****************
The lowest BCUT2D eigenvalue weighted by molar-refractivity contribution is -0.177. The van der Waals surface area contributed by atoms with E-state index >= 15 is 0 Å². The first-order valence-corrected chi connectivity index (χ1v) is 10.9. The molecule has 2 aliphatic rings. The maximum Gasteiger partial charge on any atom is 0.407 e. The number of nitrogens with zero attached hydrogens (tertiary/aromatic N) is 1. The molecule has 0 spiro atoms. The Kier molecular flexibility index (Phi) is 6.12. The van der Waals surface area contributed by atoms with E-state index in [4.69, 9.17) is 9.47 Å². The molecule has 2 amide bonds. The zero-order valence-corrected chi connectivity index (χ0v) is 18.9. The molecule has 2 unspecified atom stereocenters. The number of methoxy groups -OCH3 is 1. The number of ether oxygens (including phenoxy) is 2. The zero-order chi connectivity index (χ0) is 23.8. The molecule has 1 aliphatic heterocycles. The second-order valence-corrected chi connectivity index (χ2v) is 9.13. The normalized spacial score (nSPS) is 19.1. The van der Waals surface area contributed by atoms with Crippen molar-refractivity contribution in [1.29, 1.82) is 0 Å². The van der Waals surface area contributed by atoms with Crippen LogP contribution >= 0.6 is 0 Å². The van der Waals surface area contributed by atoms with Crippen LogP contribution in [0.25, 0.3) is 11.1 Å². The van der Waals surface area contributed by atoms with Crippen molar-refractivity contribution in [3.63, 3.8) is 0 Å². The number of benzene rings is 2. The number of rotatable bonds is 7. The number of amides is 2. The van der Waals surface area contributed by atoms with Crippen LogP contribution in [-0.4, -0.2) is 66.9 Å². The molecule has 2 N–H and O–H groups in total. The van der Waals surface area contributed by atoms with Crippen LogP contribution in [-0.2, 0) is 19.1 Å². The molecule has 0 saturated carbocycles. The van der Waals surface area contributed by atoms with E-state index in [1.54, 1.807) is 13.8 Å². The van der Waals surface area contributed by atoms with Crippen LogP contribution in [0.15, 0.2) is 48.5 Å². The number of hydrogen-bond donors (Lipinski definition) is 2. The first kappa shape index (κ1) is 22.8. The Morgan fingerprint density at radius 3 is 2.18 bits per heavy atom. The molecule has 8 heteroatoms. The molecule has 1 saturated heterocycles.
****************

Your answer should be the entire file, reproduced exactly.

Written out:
The lowest BCUT2D eigenvalue weighted by molar-refractivity contribution is -0.177. The van der Waals surface area contributed by atoms with E-state index >= 15 is 0 Å². The first-order valence-corrected chi connectivity index (χ1v) is 10.9. The molecule has 2 aliphatic rings. The maximum Gasteiger partial charge on any atom is 0.407 e. The number of nitrogens with zero attached hydrogens (tertiary/aromatic N) is 1. The molecule has 0 spiro atoms. The Kier molecular flexibility index (Phi) is 6.12. The van der Waals surface area contributed by atoms with E-state index in [4.69, 9.17) is 9.47 Å². The molecule has 2 amide bonds. The zero-order valence-corrected chi connectivity index (χ0v) is 18.9. The molecule has 2 unspecified atom stereocenters. The number of methoxy groups -OCH3 is 1. The number of ether oxygens (including phenoxy) is 2. The zero-order chi connectivity index (χ0) is 23.8. The molecule has 1 aliphatic heterocycles. The second-order valence-corrected chi connectivity index (χ2v) is 9.13. The normalized spacial score (nSPS) is 19.1. The van der Waals surface area contributed by atoms with Crippen molar-refractivity contribution in [1.29, 1.82) is 0 Å². The van der Waals surface area contributed by atoms with Crippen LogP contribution >= 0.6 is 0 Å². The van der Waals surface area contributed by atoms with Crippen LogP contribution in [0.25, 0.3) is 11.1 Å². The van der Waals surface area contributed by atoms with Crippen molar-refractivity contribution in [3.63, 3.8) is 0 Å². The number of benzene rings is 2. The number of rotatable bonds is 7. The number of amides is 2. The van der Waals surface area contributed by atoms with Crippen LogP contribution in [-0.4, -0.2) is 66.9 Å². The molecule has 2 N–H and O–H groups in total. The van der Waals surface area contributed by atoms with Crippen LogP contribution in [-0.2, 0) is 19.1 Å². The molecule has 0 saturated carbocycles. The van der Waals surface area contributed by atoms with E-state index in [1.54, 1.807) is 13.8 Å². The van der Waals surface area contributed by atoms with Crippen LogP contribution in [0.15, 0.2) is 48.5 Å². The number of hydrogen-bond donors (Lipinski definition) is 2. The first kappa shape index (κ1) is 22.8. The Morgan fingerprint density at radius 3 is 2.18 bits per heavy atom. The molecule has 8 heteroatoms. The molecule has 1 saturated heterocycles.